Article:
4: At first you can practice focusing on different sensations in various locations. Once you have gained some experience, the next task is to take just one scene – preferably somewhere you find relaxing and agreeable – and explore it thoroughly using each of the six senses in turn. Then, during Relaxation training (See Understanding Your Anxiety) you can, if you wish, use that scene rather than the one I provide. You may find this helps you relax even better than my “off the peg” Sensualisation since it contains memories that are personal and therefore very special.
5: It is important not be become part of a Sensualisation in the sense of watching yourself as if you were acting in a movie. Always see events through your own eyes, hear them through your ears, touch, smell and taste it via your senses just as you would if you were really there.
6: If you had difficulty conjuring certain features, then return to the real life scene as soon as possible to enhance your memory. Focus mainly on those sensations which, although they formed an important part of the original scene, were poorly recalled during the Sensualisation.
- Be specific. You must see yourself carrying out some particular activity.
- Create surroundings and events in your minds eye that are as vivid as you can make them. Use sights, sounds, taste, touch and smell.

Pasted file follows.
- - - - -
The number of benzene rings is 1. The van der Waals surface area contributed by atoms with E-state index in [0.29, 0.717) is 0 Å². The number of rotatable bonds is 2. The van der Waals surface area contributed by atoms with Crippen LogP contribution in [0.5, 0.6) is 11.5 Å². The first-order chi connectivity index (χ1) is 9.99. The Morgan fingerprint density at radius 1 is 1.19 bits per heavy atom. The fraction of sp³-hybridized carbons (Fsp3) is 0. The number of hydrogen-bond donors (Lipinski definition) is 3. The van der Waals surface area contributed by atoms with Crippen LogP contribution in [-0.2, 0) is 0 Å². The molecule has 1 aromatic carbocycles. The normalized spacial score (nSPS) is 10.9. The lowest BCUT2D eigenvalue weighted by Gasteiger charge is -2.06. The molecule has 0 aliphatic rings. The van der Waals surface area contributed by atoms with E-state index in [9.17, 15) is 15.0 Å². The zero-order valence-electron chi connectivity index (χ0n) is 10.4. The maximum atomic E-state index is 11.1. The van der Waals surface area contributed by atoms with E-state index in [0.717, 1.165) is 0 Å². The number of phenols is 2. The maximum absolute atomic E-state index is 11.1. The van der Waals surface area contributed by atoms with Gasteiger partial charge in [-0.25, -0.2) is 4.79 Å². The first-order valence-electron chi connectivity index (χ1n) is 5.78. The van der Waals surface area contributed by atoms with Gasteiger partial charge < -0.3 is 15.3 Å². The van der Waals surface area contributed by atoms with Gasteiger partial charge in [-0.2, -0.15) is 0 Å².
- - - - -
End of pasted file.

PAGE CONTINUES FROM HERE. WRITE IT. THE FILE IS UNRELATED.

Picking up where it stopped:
- Perceive everything from your own viewpoint rather than from the position of a detached observer watching yourself in action. You are the key actor in this drama of the mind not a member of the audience.
- If you start getting unduly anxious, switch scenes immediately and return to the Relaxing Breath procedure taught in Understanding Your Anxiety.
- If you are uncertain of exactly how you want act in a particular situation, rehearse several different versions. You might be assertive in one, less dominant in another for example. Imagine how others present are likely to respond to your various approaches, and then consider your own responses to them.
- At first you may find that your Sensualisations are neither as clear nor as easily sustained as you wish them to be. You may also start getting unhelpfully anxious almost as soon as you picture yourself in the stressful situation. But with a little practice you should find it perfectly possible to create and sustain powerful mirrors of real life events.
- Initial anxiety quickly declines with each repetition of the scene, allowing you to deal in a relaxed and confident manner with even the most stressful of challenges. Then when you come to attempt them in real life this rehearsal will help you keep your fears under control.
- Once you are able to cope confidently while Sensualising a challenge you will be ready to deal with it in real life.